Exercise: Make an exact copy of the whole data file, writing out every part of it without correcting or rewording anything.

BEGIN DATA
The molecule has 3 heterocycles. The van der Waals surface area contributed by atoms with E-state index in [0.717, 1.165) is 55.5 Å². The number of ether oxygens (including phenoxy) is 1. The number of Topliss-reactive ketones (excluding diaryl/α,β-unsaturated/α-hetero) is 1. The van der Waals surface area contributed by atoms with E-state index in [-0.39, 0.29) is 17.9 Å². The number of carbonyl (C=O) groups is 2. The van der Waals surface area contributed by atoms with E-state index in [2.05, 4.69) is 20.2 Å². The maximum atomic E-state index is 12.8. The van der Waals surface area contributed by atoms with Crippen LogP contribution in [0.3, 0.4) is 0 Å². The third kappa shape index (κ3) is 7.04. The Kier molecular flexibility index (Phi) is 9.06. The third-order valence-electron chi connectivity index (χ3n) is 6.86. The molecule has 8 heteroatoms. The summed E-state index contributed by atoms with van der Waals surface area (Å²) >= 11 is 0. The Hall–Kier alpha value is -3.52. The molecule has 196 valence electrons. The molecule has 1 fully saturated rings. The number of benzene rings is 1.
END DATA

The molecule has 3 heterocycles. The van der Waals surface area contributed by atoms with E-state index in [0.717, 1.165) is 55.5 Å². The number of ether oxygens (including phenoxy) is 1. The number of Topliss-reactive ketones (excluding diaryl/α,β-unsaturated/α-hetero) is 1. The van der Waals surface area contributed by atoms with E-state index in [-0.39, 0.29) is 17.9 Å². The number of carbonyl (C=O) groups is 2. The van der Waals surface area contributed by atoms with E-state index in [2.05, 4.69) is 20.2 Å². The maximum atomic E-state index is 12.8. The van der Waals surface area contributed by atoms with Crippen LogP contribution in [0.3, 0.4) is 0 Å². The third kappa shape index (κ3) is 7.04. The Kier molecular flexibility index (Phi) is 9.06. The third-order valence-electron chi connectivity index (χ3n) is 6.86. The molecule has 8 heteroatoms. The summed E-state index contributed by atoms with van der Waals surface area (Å²) >= 11 is 0. The Hall–Kier alpha value is -3.52. The molecule has 196 valence electrons. The molecule has 1 fully saturated rings. The number of benzene rings is 1.